Stylish new Montrose wine bar blending sips and sandwiches pops open in hood's hottest hub
The Montrose Collective mixed-use development recently welcomed its latest culinary destination — a wine bar with a stylish aesthetic, an eclectic selection, and a passion for sandwiches.
Meet Fiora’s Bottle Shop. Located across the development’s courtyard from Austin-based restaurant Picnik, Fiora’s comes from partners Natalie Navi and Amir Sed. Navi brings experience from her time as a general manager at Paulie’s while Sed has worked extensively in multiple hospitality concepts in Houston. General manager and wine director Sean McNeely worked at Camerata before working for a wine distributor.
For Navi, Fiora’s provides her with an opportunity to combine two of her favorite things — wine and sandwiches.
“I felt like there wasn’t really a place in Houston that had wine plus sandwiches,” she tells CultureMap. “I wanted it to have a kind of natural aesthetic that was still fun with a good vibe for the city.”
The sandwiches are hefty specimens. Served on breads from Houston’s Slow Dough Bread Co., they include options such as mortadella, prosciutto, and capocollo on foccaccia, a deli-style turkey and Swiss, and Boquerones with vegetables and burrata on a baguette.
A true show-stopper is The Goat — a 14-inch long combination of salami, mortadella, applewood smoked ham, pepperoni, and capocollo that’s topped with vegetables, two kinds of cheese, and more. Navi doesn’t hesitate when asked about the necessary components for a good sandwich.
“Good bread, good meat selection, definitely cheese, and heat,” she says. “We’re using local bread, fresh ingredients. All of our aiolis are made in house. They’re big. They’re large and flavorful and unique.”
Those sandwiches are paired with selections from McNeely’s wine list. With between 15 and 18 by-the-glass choices and a rotating inventory of approximately 50 bottles, the list covers a range of regions, styles, and production methods. As its name implies, people can drink their wines on site or take them to go.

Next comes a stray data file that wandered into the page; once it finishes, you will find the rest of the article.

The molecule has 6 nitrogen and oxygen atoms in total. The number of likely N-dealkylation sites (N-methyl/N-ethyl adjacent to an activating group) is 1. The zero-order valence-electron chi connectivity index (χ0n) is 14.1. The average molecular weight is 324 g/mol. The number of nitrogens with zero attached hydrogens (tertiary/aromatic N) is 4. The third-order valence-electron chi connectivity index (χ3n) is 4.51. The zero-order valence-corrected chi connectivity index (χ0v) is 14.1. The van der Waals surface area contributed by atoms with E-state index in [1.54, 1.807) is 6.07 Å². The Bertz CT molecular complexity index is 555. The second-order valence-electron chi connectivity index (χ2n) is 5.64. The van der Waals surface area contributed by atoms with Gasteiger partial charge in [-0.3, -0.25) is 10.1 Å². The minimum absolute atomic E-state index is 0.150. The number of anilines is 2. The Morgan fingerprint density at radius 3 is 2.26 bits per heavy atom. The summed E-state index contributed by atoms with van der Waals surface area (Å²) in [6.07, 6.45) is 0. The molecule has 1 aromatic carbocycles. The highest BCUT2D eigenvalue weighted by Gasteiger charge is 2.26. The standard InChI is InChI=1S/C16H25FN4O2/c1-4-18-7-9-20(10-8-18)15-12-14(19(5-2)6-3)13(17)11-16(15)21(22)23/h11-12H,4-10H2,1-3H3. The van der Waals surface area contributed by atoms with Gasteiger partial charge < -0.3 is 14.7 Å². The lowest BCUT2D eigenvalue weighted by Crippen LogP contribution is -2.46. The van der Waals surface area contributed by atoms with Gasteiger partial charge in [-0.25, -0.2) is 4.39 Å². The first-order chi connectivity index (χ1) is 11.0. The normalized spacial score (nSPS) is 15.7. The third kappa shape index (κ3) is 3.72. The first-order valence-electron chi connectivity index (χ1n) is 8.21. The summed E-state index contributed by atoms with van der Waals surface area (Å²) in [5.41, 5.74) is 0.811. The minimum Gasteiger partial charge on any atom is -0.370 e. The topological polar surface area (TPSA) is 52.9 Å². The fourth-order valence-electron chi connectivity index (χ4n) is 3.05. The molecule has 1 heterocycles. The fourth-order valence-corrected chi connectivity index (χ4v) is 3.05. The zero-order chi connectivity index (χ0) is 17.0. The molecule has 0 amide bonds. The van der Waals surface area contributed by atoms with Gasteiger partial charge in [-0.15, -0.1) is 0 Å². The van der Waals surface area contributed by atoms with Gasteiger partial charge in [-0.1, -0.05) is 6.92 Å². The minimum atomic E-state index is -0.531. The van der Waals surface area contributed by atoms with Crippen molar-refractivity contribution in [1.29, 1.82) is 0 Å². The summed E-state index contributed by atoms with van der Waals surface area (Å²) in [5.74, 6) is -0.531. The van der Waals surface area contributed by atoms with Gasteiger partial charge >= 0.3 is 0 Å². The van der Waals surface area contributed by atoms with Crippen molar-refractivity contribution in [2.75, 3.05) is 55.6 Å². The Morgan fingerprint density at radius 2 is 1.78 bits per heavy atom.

“As far as what I look for, I am never dogmatic,” McNeely explains. “Not everything is going to be a natural wine nor a super conventional wine. I’m open to great wine that’s authentic. I like to highlight sometimes overlooked regions and varieties that are not the most well known.”
McNeely wrote a Master’s thesis at the University of Houston’s Hilton College on the need for more sustainability in wine, so Fiora’s happy hour selections will feature wine in alternative packaging such as cans, kegs, and boxes. He wants to remove some of the stigma from wine that’s not served in traditional glass bottles.
In terms of design, Fiora’s channels the spirit of a backyard garden party with lots of plant life and floor-to-ceiling windows — some of which will be open once the weather cools off. Details include brass shelves and rose gold lighting fixtures. The interior seats about 40 with more tables available on a two-sided patio.
“I like to mix things up. I didn’t want to stick to one specific theme, but everything fell together with the brass and the gold,” Navi says. “I wanted it to have a feminine touch with the arches. The greenery brings that outdoor feeling.”
Currently, Fiora’s is open daily from 4-12 pm. By the end of August, the partners hope to open at 11 am. Other plans include expanding their catering and private event business. If all goes according to plan, the first Fiora’s won’t be the only one.
“We’re looking to open three or four in Houston,” Sed says. “Then Dallas, possibly Austin. It’s going to be a six year project. We’re really adamant about sticking to our core and putting Fiora’s brand out there.”